I’m sure emotionally distraught individuals will accuse me of amateur speculation, but it’s pretty obvious that LiLo is a classic Borderline/Histrionic Personality. The common signs are all there: cutting of wrists, substance/alcohol abuse, cheating parent, wild behavior, hyper/confused sexuality, mood swings, attention-seeking, weak moral boundaries, and clearly self-victimization.
Lohan is outperforming her BPD idol Marilyn Monroe as far as behind-the-scenes drama is concerned. (Above pic- Lohan doing her best Marilyn impersonation). Sadly, the media is content to portray LiLo as a Hollywood girl gone wild, but makes no attempt to get to the root of her behavioral problems.
So what’s the moral of this story? No amount of beauty and glamor can cover up a personality disorder. The more wealthy and successful a BP is, the more excuses they have for why they avoid rehab/therapy. Though advocacy groups like to say that people with BPD know what’s best for themselves. They are flat out wrong.
Left to their own devices, a BP always chooses to repeat destructive patterns. BPs are notorious for ignoring the mountain of evidence suggesting they are not well. Even Lohan’s dysfunctional father has pleaded for LiLo to get help. It is usually not until a BP faces death, the prospect of losing a loved one, or a court order, that they finally get some help. But even that is not a guarantee.
October 21, 2010
I posted this article on Histrionic Personality Disorder a while back, but I decided to revisit this in light of the Tila Tequila/Ms Magazine shitstorm. People often confuse HPD with Narcissistic Personality Disorder. Though they may seem similar they are actually quite different. A person with HPD basically has an inferiority complex, and compensates by desperately seeking attention and approval. A narcissist, on the other hand, actually believes he/she is superior to everyone. Here are a few key HP traits:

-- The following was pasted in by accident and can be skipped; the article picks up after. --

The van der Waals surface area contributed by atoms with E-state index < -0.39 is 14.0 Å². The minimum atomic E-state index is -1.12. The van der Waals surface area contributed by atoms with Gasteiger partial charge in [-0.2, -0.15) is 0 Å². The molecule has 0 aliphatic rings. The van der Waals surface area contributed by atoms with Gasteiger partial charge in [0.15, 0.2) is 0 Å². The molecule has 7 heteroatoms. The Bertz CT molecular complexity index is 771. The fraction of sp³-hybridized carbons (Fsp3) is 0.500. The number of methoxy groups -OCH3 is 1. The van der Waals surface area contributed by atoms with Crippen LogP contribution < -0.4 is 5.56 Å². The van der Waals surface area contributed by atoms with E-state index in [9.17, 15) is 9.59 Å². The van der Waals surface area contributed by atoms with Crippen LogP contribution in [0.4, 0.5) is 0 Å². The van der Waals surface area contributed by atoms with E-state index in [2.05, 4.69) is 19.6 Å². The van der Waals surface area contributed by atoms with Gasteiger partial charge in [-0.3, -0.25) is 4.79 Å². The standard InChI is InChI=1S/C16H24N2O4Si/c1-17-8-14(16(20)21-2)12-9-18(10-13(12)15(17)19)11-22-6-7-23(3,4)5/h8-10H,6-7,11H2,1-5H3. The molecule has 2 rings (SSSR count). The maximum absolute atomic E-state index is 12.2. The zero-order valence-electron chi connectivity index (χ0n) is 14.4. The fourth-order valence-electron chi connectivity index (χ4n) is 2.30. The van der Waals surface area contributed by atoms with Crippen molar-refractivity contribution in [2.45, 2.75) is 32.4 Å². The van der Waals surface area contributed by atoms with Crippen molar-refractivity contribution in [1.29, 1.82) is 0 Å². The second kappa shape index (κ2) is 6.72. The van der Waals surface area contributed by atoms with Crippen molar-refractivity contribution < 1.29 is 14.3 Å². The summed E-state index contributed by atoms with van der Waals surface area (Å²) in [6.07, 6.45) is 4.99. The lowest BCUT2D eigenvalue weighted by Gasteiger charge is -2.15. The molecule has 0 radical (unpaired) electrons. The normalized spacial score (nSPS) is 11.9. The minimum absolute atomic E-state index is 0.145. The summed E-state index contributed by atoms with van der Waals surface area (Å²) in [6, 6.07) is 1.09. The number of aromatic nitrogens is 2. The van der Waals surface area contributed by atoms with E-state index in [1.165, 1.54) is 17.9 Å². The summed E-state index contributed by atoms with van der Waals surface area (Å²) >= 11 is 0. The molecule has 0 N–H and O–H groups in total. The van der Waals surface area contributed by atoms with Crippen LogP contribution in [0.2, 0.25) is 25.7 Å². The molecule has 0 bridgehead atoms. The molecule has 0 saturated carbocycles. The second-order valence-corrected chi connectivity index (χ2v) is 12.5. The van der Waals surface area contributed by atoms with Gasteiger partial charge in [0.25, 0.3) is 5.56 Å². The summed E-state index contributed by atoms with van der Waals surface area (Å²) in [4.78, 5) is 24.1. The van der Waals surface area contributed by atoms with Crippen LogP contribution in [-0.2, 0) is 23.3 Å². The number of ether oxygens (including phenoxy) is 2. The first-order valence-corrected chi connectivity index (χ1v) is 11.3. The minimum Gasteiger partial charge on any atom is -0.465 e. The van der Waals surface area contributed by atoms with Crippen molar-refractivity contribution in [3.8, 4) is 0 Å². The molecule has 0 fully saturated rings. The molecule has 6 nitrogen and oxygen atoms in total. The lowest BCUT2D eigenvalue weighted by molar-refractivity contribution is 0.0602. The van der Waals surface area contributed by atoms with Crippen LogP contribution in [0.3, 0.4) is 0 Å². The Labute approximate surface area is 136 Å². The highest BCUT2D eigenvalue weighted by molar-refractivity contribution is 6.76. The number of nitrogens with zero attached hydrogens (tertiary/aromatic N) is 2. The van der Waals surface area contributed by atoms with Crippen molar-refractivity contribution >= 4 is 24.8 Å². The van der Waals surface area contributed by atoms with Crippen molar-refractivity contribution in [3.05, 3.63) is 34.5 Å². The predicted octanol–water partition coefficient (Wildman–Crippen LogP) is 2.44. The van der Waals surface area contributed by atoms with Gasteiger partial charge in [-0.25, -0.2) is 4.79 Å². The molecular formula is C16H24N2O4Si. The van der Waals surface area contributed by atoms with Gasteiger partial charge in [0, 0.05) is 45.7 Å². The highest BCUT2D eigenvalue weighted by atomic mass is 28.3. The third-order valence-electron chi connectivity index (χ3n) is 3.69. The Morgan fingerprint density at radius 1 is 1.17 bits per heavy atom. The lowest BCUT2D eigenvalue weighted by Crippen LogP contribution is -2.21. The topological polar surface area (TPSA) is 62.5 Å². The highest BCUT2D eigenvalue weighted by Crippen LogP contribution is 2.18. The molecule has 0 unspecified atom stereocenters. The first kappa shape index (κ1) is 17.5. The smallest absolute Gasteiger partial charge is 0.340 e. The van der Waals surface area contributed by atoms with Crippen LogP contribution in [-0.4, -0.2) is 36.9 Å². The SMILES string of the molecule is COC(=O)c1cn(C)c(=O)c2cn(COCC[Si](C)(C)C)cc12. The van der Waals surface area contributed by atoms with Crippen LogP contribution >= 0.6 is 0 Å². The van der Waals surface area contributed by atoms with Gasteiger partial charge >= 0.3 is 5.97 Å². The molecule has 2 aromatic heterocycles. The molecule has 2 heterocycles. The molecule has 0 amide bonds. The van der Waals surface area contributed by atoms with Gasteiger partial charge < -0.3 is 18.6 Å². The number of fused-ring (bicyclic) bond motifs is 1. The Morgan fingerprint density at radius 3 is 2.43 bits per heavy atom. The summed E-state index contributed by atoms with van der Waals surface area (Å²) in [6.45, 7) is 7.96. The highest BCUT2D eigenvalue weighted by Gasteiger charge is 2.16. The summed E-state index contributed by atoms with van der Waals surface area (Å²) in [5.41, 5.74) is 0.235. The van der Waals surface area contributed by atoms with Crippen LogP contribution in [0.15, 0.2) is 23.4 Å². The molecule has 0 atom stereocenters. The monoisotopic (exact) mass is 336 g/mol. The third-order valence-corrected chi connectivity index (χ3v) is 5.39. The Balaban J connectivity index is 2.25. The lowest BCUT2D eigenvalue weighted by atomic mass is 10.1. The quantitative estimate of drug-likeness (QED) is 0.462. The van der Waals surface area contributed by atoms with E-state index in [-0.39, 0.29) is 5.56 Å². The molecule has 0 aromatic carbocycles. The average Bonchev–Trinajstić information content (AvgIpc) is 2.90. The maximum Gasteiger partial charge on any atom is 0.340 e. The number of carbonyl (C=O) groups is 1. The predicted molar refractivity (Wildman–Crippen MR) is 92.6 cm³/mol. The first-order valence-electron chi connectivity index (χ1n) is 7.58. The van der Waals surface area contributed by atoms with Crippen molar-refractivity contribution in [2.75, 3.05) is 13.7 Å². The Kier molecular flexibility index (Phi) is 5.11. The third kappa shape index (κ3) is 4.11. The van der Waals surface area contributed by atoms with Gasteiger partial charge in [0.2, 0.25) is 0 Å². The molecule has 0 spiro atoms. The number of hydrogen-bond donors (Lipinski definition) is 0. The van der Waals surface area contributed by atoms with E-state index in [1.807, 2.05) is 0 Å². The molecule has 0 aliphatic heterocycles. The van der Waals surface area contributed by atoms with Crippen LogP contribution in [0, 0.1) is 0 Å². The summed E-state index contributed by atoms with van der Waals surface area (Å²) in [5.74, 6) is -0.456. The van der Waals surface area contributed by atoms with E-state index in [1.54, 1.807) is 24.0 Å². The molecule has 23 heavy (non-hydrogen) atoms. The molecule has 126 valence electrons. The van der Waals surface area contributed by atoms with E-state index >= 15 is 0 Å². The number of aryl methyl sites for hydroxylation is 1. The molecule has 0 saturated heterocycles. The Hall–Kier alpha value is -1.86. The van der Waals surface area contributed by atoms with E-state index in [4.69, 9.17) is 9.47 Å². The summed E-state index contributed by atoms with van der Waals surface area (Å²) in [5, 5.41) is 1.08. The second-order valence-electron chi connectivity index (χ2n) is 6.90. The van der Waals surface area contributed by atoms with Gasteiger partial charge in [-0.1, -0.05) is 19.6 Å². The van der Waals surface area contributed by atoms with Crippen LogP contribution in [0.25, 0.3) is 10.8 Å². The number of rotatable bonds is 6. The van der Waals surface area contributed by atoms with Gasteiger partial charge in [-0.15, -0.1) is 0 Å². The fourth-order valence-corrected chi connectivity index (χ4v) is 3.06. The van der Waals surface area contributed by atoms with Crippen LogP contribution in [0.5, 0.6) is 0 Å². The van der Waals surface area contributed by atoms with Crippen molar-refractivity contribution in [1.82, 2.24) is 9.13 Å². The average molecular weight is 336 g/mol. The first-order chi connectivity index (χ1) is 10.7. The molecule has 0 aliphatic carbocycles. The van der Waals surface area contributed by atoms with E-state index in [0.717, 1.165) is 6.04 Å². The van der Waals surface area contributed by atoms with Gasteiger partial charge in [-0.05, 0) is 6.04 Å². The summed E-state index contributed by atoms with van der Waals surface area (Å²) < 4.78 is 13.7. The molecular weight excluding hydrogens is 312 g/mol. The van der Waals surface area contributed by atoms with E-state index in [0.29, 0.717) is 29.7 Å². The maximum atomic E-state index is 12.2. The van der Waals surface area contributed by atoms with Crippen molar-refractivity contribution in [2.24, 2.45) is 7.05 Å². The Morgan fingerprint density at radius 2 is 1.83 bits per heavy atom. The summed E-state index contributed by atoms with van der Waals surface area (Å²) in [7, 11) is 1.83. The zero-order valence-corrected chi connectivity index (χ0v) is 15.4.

- Theatrical gestures
- Inappropriate sexually seductive or provocative behavior
- Rapidly changing and shallow emotions
- Easily influenced
- Considers relationships more intimate than they actually are
- Easily frustrated
- Sensitive to criticism
- Weak Boundaries
Though the HP may seem very outgoing and popular, their relationships are very shallow. An HP uses people like accessories, to bolster their fragile self-esteem. They keep people around who flatter their ego, enable their drama, or simply listen to them talk about themselves. They can also be overly flirtatious. Their weak sense of boundaries makes it hard for them to maintain a long-term relationship. These weak boundaries likely began with inappropriate family relations and then continued into adulthood.
An HP’s emotional intensity can manifest itself as anger, rage, abuse and distance in relationships. They will often belittle someone if they feel they are getting more attention or if they feel that person has too much power over them. The HP can also be very manipulative, using emotions to get what they want and deter what they don’t want.
The HP can never get enough attention and becomes terribly insecure and jealous (fears abandonment) if they are not the center of attention. If this persists the HP may even seek to punish their partner with cruel devaluation, rage, cheating and complete disregard for their feelings. If they don’t get the attention they need from their partner, they will look elsewhere. Sometimes going as far as flirting with other people in front of their partner or cheating just to make them jealous.
HPs can be very promiscuous, but it’s less about the sex and more of a tool to get the attention and the sense of protection they need. It’s interesting to note that HPs are prone to mysterious illnesses- headaches, itchy skin, panic attacks. While the symptoms are very real, it is very likely they are subconscious cries for attention.
An HP’s outrageous behavior might seem like harmless fun, but it actually causes a lot of undue emotional pain and public embarrassment for people in relationships with an HP. In short, it is emotional abuse. HPs are unbelievably selfish. A person in love with an HP, never knows if their love is real.
And for those with BPD (It is not unusual for those with Borderline Personality Disorder to also show signs of HPD. This goes back to the inferiority-complex.), it can affect their ability to seek help. A BPD/HP uses their outward appearance and sexual experiences as a quick fix, a distraction from getting to the root of his/her problem. If someone compliments a BPD/HP on how sexy they look, it is a much needed boost of confidence. But it is also a short-lived boost of confidence. When someone relies on such superficial approval to keep their spirits up, a bad-hair day can turn to self-loathing and deep depression.